Colours can say a lot. We’ve all seen the Colour Emotion Guide. Brands can use colours to subtly inform their customers what they’re about by using the psychology of colours to spark an emotion in the user. Warmer colours like yellow, orange, and red are bold and energetic, they’re exciting. Think Coca Cola, McDonalds, Nickelodeon. Whereas cooler colours like blue and purple are more calm, they’re reserved, they have a sense of authority. Think Oral B, Dell, Hallmark.
Fonts are the same. The stylisation of your copy, or typography, can tell a user what they’re in for before they’ve read the copy. A fancy, cursive font tells the user you’re elegant or a bit classier; maybe a jeweller or a high end fashion brand. A lawyer or an accountant on the other hand, would work better with a modern, clean, and easy-to-read font like Baskerville.
Your logo should set you apart, be recognisable, but be appropriate. There are a few core types of logos:
- The name logo — where the logo is simply the company’s name (eBay)
- The pictorial logo — where the logo is a symbol or image (Apple)
- The lettermark logo — where the logo is the company’s acronym (IBM)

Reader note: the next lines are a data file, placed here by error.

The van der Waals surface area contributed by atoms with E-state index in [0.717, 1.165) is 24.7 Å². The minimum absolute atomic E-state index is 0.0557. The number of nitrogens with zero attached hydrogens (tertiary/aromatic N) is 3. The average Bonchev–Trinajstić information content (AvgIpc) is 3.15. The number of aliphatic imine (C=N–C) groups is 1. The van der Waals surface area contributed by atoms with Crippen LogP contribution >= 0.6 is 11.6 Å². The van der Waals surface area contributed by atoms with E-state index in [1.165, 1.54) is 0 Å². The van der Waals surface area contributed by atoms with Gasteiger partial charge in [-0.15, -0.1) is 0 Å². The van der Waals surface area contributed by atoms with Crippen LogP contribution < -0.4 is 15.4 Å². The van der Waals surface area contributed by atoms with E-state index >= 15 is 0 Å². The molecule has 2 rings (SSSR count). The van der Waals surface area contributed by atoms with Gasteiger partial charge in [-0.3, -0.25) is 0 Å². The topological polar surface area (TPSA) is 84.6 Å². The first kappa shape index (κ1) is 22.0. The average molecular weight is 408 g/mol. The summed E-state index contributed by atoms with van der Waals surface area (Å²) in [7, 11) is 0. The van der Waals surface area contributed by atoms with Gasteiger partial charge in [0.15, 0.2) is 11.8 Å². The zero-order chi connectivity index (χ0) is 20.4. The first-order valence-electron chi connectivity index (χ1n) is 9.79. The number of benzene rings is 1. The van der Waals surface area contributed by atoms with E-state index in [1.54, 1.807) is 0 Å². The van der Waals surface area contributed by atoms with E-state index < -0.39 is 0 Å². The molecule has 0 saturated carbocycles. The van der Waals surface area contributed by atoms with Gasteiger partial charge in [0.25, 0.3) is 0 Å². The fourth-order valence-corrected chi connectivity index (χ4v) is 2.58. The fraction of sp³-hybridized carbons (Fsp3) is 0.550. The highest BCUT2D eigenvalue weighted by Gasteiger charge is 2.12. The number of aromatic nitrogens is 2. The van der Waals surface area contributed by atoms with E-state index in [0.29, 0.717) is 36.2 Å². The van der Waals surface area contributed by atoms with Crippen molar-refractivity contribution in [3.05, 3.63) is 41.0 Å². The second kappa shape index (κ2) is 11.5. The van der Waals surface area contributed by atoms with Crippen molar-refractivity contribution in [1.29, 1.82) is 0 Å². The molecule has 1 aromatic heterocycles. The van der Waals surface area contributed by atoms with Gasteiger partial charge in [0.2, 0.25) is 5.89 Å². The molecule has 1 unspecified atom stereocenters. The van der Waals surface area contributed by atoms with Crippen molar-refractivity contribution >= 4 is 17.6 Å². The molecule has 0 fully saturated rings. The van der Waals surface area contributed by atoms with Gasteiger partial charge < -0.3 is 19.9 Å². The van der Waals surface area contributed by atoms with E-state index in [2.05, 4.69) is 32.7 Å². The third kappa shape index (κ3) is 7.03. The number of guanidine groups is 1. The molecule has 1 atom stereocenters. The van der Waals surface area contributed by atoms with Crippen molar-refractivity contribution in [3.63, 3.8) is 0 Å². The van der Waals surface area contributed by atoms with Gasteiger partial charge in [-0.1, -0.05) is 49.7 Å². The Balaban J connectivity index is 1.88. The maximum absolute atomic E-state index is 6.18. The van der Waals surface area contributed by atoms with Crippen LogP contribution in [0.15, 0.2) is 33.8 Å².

- The emblem logo — where the logo is a combination, the name is inside a symbol or image (Mastercard)
- The combo logo — where both the name and pictorial logo form one logo (Xbox)
All of these design assets will then contribute to the design of your website. Your logo, colour palette, fonts, and even your little icons come together to create a sweet website that matches your branding.
A Case Study: Stripe
Stripe is a leading online payment software company. Sonder’s designers love their website and their branding. Stripe’s colour palette is full of light, breezy, pastel colours. Named Stripe, like the stripe of the back of a credit card (get it, an online payment company), they’ve used stripes throughout the background of their site. As a software company, they’ve ‘proved’ their technical ability by having an incredibly ‘techy’ website. The little icons are well designed and interactive, so when the user hovers over them, they move. They’ve included a lot of drop shadows to create the illusion of depth. While their website is a lot of fun and really creative, they’re still a B2B company that needs to be professional. They’ve done this by using a responsible font set, a responsible (but pretty) logo, and a lot of white space.
Personality & Voice
Your brand isn’t just what it looks like. It should have a personality and a voice too. It should suit your industry or niche, it should speak to your target audience, and it should be relatively natural. As a law firm, using law jargon and big words makes sense. Anyone would probably be less inclined to go with a law firm that greeted you with ‘yo’ or casually dropped an ‘okeydokey’.